Saul Marquez:
I love it. Now it’s really great Charlie. Thanks for walking us through that. Definitely makes a lot of sense. Very insightful the way you guys did that delivering a different experience to the user depending on what they’re targeting and then putting it all on the same chart. Fascinating work. It’s working. So what would you say while you are doing this right. Because it definitely is not an easy thing to do. What was a setback that you guys experienced that made you better?

Charlie Hutchinson:
Our own knowledge you know obviously we did not know behavioral health four years ago as well as we do today. And so relying on our initial adopters initial providers that were adopting the system you know we had to learn and it was a lot of it was self-taught. We had to listen to the providers, we had to listen to the provider community and behavioral health, and say ‘okay so what doesn’t work with your current system how could it work better?” And so it was about that we still do this today. We we listened very intently to our customer base to our providers. We’re constantly moving the product in what’s in the best interests of the practices as they see it not necessarily as a program or we move based on reality not on a lot of. I’m going to say blue sky concepts it’s what makes the practice better. Which means the provider is more efficient which means the patient gets better care. That’s our working theory.

Saul Marquez:
Love it. I love it. What would you say one of your proudest experiences has been to date?

Charlie Hutchinson:
Looking out my window and seeing all the employees when this office started when there was six people years and I’m looking out there’s over 55 now and this is just a temp office that we’ve got overseas offices which have doubled in size to over 200. It’s just in to see the just see everybody working together when someone has a question. The resources are right next to them and it’s very rewarding to feel the energy coming out of everybody working together and all aligned and working in the right direction in the same direction.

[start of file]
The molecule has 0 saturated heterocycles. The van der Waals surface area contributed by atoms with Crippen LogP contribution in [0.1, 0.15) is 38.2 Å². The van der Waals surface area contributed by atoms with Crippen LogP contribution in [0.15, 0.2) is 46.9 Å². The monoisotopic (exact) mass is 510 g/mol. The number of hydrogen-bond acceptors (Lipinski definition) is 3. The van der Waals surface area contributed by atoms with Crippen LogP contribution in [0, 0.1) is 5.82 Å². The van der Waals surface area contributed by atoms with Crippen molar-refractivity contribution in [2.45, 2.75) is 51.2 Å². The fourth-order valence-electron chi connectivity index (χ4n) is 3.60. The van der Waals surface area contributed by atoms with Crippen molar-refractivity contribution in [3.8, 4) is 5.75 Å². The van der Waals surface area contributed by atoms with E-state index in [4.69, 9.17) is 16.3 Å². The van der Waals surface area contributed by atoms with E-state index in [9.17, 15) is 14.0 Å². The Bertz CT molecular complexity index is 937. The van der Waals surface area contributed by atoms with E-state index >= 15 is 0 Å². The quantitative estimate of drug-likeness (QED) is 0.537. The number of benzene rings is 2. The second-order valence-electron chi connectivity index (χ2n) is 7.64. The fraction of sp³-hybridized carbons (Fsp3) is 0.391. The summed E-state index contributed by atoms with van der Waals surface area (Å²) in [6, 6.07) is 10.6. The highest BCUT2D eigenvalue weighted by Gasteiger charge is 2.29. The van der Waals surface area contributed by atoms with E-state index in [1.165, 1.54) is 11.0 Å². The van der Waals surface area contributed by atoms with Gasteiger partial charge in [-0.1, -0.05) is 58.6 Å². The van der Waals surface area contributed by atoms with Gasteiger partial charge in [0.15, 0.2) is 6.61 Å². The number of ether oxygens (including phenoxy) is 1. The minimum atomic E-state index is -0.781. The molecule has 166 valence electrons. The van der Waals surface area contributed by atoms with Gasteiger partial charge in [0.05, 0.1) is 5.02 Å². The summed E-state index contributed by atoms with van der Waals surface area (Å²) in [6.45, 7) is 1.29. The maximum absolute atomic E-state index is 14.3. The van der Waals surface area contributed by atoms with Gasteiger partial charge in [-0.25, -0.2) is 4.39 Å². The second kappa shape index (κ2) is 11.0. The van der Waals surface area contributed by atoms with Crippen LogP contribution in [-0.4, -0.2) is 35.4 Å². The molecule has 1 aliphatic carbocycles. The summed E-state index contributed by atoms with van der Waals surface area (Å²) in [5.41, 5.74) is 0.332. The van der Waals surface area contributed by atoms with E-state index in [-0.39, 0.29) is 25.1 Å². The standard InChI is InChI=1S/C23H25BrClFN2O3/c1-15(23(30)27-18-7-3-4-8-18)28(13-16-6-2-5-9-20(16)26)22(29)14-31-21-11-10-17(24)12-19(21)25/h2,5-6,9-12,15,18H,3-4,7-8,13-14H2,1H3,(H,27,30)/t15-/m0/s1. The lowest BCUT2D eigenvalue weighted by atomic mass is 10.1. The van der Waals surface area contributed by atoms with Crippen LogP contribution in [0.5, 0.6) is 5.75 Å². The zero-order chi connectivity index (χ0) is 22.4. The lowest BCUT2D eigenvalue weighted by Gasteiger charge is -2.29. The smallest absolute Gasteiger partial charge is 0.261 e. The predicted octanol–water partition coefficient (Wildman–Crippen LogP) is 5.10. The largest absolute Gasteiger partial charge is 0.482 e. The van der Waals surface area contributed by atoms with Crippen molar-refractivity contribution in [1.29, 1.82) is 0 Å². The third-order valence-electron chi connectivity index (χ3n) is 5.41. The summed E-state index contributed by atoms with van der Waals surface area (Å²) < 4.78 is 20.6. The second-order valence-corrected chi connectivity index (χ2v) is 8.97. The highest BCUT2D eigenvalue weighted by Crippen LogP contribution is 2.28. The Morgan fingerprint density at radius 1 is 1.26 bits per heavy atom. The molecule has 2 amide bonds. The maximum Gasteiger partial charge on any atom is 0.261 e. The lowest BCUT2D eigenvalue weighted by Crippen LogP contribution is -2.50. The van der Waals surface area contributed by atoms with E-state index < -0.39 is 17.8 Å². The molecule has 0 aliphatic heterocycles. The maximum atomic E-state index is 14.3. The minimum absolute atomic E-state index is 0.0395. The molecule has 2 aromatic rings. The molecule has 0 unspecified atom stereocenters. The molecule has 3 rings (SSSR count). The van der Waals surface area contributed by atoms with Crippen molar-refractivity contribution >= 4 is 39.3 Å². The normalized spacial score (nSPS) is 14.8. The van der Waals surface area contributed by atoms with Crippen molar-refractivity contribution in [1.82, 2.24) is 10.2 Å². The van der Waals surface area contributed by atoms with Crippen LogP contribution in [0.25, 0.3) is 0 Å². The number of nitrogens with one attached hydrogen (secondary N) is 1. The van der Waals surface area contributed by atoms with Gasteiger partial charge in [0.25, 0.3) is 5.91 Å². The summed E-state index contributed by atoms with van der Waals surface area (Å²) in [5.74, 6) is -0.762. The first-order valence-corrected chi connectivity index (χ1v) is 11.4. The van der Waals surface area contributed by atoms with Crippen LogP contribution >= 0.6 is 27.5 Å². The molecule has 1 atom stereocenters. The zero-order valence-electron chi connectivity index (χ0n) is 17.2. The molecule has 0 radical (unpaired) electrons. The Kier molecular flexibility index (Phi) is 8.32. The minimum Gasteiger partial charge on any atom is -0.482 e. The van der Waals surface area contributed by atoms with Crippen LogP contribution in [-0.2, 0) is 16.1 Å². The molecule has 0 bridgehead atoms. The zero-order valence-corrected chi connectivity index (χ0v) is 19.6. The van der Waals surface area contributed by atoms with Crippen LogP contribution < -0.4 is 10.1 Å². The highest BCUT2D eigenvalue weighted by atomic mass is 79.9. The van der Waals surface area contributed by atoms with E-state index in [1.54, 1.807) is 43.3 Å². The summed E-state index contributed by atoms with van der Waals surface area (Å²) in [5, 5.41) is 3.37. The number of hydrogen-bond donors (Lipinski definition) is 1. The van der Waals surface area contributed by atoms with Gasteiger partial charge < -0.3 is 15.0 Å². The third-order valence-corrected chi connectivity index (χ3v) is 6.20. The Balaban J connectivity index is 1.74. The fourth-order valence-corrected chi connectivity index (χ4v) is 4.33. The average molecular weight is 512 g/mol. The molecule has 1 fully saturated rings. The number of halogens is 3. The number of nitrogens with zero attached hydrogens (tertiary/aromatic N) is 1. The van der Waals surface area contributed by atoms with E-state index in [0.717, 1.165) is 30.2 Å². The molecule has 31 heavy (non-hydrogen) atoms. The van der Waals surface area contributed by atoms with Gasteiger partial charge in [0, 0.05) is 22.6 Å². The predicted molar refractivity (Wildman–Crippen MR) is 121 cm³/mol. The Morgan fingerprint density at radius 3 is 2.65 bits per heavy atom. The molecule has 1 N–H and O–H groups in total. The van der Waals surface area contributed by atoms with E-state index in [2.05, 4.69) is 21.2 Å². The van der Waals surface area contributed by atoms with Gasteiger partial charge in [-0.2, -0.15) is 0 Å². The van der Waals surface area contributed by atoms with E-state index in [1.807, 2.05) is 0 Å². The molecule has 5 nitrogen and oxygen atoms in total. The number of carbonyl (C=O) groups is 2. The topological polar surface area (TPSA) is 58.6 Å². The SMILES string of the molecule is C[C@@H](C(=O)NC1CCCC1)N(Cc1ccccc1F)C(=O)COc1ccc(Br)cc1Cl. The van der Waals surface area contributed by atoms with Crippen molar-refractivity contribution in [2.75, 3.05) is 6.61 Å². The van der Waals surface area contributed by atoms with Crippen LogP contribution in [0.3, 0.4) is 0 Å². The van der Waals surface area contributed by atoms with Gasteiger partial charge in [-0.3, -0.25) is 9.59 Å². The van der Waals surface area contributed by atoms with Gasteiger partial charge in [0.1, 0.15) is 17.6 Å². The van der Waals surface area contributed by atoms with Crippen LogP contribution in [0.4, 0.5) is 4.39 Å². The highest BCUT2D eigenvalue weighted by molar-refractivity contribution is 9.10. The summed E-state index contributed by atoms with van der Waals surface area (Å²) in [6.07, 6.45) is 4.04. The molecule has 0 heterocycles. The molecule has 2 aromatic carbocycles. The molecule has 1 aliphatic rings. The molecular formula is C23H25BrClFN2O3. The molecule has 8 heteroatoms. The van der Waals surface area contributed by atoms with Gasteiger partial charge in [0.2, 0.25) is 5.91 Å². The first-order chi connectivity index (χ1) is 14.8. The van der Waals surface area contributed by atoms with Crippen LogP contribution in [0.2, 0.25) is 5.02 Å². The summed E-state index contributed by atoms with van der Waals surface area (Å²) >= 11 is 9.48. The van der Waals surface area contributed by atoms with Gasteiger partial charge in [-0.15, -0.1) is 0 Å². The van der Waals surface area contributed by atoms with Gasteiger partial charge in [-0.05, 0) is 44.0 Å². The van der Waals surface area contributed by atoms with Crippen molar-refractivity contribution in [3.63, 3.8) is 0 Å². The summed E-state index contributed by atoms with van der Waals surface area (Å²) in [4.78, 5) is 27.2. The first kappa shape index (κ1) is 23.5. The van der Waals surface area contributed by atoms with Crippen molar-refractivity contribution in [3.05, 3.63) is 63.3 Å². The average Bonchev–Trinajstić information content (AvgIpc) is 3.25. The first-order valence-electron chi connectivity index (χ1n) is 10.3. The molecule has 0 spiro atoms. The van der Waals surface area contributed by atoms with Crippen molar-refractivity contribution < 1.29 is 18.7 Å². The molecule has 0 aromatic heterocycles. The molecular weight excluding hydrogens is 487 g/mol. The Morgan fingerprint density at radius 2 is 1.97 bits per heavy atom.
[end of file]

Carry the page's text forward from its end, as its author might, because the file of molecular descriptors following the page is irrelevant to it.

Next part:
Saul Marquez:
Definitely rewarding and congratulations on the grow. Thank you. It’s not easy to do in this space. So tell us a little bit more about an exciting project you guys are working on right now.

Charlie Hutchinson:
You know we’ve got some things that are coming out like telemedicine. We think behavior health a perfect setting for telemedicine. Just because it’s a very on demand type of a of a solution it doesn’t need physical machines such as blood pressure machines stethoscopes just basic vital type stuff in a medical setting needs telemedicine for. So if you think about substance abuse if you think about someone that’s trying to manage someone in a critical crisis the ability to basically use telemedicine be at face time be it a camera on your P.C. but something simple it’s available to everybody to reach out to someone that can help them through that crisis. To me is a perfect telemedicine setting. So really excited about that. We’ve got we’re constantly listening to our providers so we see opportunities and people and the needs out there that are being met we meet them. That’s why we’re very nimble very agile and that’s so I think telemedicine will hang that one on the hook for this year and say that’s going to be somebody who’s going to be important because you hear about it a lot in the medical setting but everybody saw to it they’re still not saying oh wait a minute what about behavioral. And actually it fits better in my mind.

Saul Marquez:
Now very good and definitely a great call out Charlie. No doubt you guys continue to look ahead. You know you’re playing where the puck is going and I think that that’s kind of really a big reason why you guys have been able to be successful. So thanks so much for sharing that. In this part of the podcast, really kind of getting close to the end. It’s a lightning round where we’ll go through five questions with you. The ABC’s of Charlie Hutchinson on how to be successful in the healthcare EMR business. So I’ve got those questions for you followed by a book that you recommend to the listeners. You ready?